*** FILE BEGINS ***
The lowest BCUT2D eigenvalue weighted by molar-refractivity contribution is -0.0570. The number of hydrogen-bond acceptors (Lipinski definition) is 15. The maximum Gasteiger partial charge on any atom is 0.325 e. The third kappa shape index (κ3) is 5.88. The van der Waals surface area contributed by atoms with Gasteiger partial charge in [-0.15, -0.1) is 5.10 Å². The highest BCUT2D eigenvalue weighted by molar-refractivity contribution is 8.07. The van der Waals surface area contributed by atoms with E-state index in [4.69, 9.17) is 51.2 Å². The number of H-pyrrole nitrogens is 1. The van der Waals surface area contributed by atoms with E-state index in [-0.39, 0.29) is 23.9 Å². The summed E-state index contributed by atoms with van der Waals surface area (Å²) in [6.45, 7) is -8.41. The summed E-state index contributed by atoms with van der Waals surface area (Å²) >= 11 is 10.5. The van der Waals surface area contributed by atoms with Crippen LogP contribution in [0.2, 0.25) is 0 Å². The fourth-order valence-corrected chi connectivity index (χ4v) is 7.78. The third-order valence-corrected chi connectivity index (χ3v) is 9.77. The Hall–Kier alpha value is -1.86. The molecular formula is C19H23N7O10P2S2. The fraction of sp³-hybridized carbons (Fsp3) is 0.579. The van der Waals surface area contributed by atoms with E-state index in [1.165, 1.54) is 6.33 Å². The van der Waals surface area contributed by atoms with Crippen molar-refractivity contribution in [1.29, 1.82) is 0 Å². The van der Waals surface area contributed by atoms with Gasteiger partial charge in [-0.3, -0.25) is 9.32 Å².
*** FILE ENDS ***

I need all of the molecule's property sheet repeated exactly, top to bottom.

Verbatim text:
The lowest BCUT2D eigenvalue weighted by molar-refractivity contribution is -0.0570. The number of hydrogen-bond acceptors (Lipinski definition) is 15. The maximum Gasteiger partial charge on any atom is 0.325 e. The third kappa shape index (κ3) is 5.88. The van der Waals surface area contributed by atoms with Gasteiger partial charge in [-0.15, -0.1) is 5.10 Å². The highest BCUT2D eigenvalue weighted by molar-refractivity contribution is 8.07. The van der Waals surface area contributed by atoms with E-state index in [4.69, 9.17) is 51.2 Å². The number of H-pyrrole nitrogens is 1. The van der Waals surface area contributed by atoms with E-state index in [-0.39, 0.29) is 23.9 Å². The summed E-state index contributed by atoms with van der Waals surface area (Å²) in [6.45, 7) is -8.41. The summed E-state index contributed by atoms with van der Waals surface area (Å²) >= 11 is 10.5. The van der Waals surface area contributed by atoms with Crippen LogP contribution in [0.2, 0.25) is 0 Å². The fourth-order valence-corrected chi connectivity index (χ4v) is 7.78. The third-order valence-corrected chi connectivity index (χ3v) is 9.77. The Hall–Kier alpha value is -1.86. The molecular formula is C19H23N7O10P2S2. The fraction of sp³-hybridized carbons (Fsp3) is 0.579. The van der Waals surface area contributed by atoms with E-state index in [1.165, 1.54) is 6.33 Å². The van der Waals surface area contributed by atoms with Crippen molar-refractivity contribution in [1.29, 1.82) is 0 Å². The van der Waals surface area contributed by atoms with Gasteiger partial charge in [-0.3, -0.25) is 9.32 Å².